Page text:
Means followed by the same letter in column are not significantly different by Duncan test at the 5 % significance level; ns = not significant.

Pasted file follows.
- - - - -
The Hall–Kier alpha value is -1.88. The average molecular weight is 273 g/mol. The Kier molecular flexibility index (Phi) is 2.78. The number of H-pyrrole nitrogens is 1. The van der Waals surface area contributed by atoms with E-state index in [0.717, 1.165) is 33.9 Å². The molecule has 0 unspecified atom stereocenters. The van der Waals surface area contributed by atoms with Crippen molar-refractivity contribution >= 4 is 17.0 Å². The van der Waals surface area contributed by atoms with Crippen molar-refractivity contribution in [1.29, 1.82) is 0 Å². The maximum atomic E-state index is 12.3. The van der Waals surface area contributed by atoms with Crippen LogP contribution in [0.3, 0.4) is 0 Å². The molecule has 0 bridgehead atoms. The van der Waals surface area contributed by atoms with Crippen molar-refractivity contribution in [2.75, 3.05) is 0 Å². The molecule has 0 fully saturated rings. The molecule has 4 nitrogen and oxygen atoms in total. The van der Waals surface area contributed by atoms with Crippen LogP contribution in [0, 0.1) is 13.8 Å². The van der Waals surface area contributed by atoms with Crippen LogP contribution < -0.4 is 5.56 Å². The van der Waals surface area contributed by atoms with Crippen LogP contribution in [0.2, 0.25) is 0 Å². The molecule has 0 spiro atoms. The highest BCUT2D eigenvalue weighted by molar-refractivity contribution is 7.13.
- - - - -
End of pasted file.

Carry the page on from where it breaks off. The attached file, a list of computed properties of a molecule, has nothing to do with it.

These results, observed during the first ratoon cycle, were due to a prolonged drought season occurring during this period. In this cicle, sugarcane crop faced water deficit conditions for up to 180 DAH, except during October 2011. Water availability increased only at 240 DAH, thereby affecting the initial stages, when an adequate water supply is essential for the development of the crop. This might be the reason why crop showed low yields when grown with less than 50% straw. Inman-Bamber and Smith (2005) emphasize that damage caused to the plant, such as closure of stomata due to the accumulation of abscisic acid in the roots, root mortality, decrease in both the metabolism and productivity of the stalks due to periods of water stress, which are greater when they occur in the first phases of the crop, as they interfere in or delay the development of the shoot. However, when they occur at a later stage in such a period of rapid crop growth, the yield of the stalks is affected only marginally. Awe et al. (2015) reported that water deficiency reduces gas exchange and its conduction to the leaves. When the water deficit is interrupted, the gaseous exchanges tend to go back to normal, though at a slower rate, which can compromise crop production for the entire cycle. This may explain the lower yields obtained (Table 2) in treatments where the soil remained uncovered (burned cane and 0 % of straw) or with a low straw level of cover(25 %).